The most common of these recent abortion bans are known as “heartbeat bills,” which ban abortion when a fetal cardiac activity can be detected on an ultrasound machine, as early as 6 weeks into gestation. However, as various medical professionals have noted, the cardiac activity detectable at 6 weeks gestation is not that of a fully developed cardiovascular system; rather it is “a group of cells with electrical activity,” that occurs from the development of the fetal pole – the first visible sign of a developing embryo. Indeed, the use of the term “heartbeat” has been highly contested when discussing this bill. Organizations in the pro-choice political movement are against the use of the term, using “6-week abortion bans” to describe the legislation instead. The battle over language used in writing these laws, as well as in media debates about abortion has long been a characteristic of the political battle over abortion in the United States, with the terms “pro-life” and “pro-choice” themselves also being contested by opposing sides.
With heartbeat bills, the language is very intentional; it uses the heartbeat as a universal “sign of life” to draw on and ultimately establish a shared legal understanding of what it means to be “alive.” Furthermore, as one of the co-sponsors of the Georgia heartbeat bill said, the law “establishes personhood at the point that that human heartbeat is detected…(and) allows “for 14th Amendment rights of protection to go into effect.” This attempt to establish personhood and ultimately citizenship rights of the fetus through medical technology is not new (see Gammeltoft 2014; Ginsburg 1989; Morgan 2009; Oaks 2000; Taylor 2008). Debates about the beginning and end of life in science, philosophy and religion have changed with advancements in technologies and medical knowledge. While last month’s web roundup discussed the fascinating ethical issues that come from the clinical definition of brain death, “heartbeat bills” tackle this issue at the opposite end of the spectrum, by attempting to define the detection of a fetal heartbeat as the initiation of “life.” These two cases are a prime example of the ongoing moral and ethical debate about our fraught understandings of life, death, and consciousness – although brain death can occur while there is still a heartbeat, heartbeats at the beginning of life are here differentially valued. Where developments in ventilators and organ transplant technologies allowed for the development of brain death as a category, ultrasounds have also contributed of new ways of seeing, and in this case hearing, a developing fetus.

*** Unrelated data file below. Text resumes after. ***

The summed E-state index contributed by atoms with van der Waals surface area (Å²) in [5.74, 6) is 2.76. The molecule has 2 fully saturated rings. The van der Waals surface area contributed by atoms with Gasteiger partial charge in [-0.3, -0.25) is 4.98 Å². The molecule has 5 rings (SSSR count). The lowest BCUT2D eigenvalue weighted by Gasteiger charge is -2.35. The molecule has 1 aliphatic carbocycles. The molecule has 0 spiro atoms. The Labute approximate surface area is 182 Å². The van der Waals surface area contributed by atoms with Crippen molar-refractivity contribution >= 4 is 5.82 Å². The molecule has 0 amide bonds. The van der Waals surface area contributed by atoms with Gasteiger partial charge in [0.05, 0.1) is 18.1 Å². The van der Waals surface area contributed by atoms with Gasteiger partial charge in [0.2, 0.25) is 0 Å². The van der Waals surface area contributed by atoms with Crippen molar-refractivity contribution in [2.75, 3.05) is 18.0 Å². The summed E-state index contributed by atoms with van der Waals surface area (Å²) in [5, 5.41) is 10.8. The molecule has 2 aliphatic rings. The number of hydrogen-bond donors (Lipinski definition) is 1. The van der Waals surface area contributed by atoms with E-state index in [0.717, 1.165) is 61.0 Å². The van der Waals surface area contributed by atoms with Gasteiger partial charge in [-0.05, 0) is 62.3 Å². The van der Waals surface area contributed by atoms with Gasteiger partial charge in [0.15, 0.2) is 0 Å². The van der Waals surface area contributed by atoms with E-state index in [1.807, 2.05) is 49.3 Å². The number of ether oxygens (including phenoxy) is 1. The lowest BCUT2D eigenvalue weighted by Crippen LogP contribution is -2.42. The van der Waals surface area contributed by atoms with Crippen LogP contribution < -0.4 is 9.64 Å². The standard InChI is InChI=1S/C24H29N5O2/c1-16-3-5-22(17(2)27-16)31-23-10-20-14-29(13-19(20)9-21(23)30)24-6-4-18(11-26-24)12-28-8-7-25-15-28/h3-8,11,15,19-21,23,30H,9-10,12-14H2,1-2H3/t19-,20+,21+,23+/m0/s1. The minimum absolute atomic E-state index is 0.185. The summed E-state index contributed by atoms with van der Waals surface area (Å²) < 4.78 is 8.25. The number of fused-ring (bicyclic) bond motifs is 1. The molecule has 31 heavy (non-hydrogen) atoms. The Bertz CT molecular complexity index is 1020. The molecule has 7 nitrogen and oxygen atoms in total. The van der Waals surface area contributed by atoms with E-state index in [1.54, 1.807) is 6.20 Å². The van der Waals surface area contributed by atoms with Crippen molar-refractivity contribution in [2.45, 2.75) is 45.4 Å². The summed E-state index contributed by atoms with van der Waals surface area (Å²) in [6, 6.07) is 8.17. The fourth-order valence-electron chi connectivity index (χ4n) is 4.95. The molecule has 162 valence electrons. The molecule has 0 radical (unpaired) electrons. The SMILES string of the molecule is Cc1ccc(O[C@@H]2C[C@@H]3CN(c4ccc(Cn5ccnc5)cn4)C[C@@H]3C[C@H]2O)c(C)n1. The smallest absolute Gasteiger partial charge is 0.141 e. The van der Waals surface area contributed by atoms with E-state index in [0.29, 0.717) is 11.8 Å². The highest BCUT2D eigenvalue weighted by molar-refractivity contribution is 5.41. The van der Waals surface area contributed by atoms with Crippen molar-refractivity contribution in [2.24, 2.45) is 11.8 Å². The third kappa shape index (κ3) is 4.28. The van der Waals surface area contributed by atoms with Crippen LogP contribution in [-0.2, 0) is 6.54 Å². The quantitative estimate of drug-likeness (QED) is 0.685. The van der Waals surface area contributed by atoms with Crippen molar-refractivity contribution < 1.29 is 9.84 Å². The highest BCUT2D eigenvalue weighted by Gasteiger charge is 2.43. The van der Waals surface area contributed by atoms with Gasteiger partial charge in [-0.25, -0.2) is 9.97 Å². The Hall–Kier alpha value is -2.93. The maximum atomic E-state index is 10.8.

However, Lisa Mitchell (2001) notes that what people see through the ultrasound “is neither self-evident nor natural, but historically and culturally contingent, and subject to interpretation” (20). While medical science may present the public and the patient with scientific “facts” about fetal development, this may differ vastly from the visual and phenomenological knowledge that comes from people’s interactions with ultrasounds; indeed boundaries between “seeing” and “knowing” are often inextricably intertwined, with each shaping the perception of the other (Jenks 1995; Petchesky 1987). Using medical information such as fetal pole cardiac activity in order to delineate a specific time when life (and therefore personhood, and citizenship) begins is a prime example of the ways that scientific information can take on a public and political life outside of the context in which it is created. It also shows the ways that morality is contested through medical science and technology, as well as through personal experience.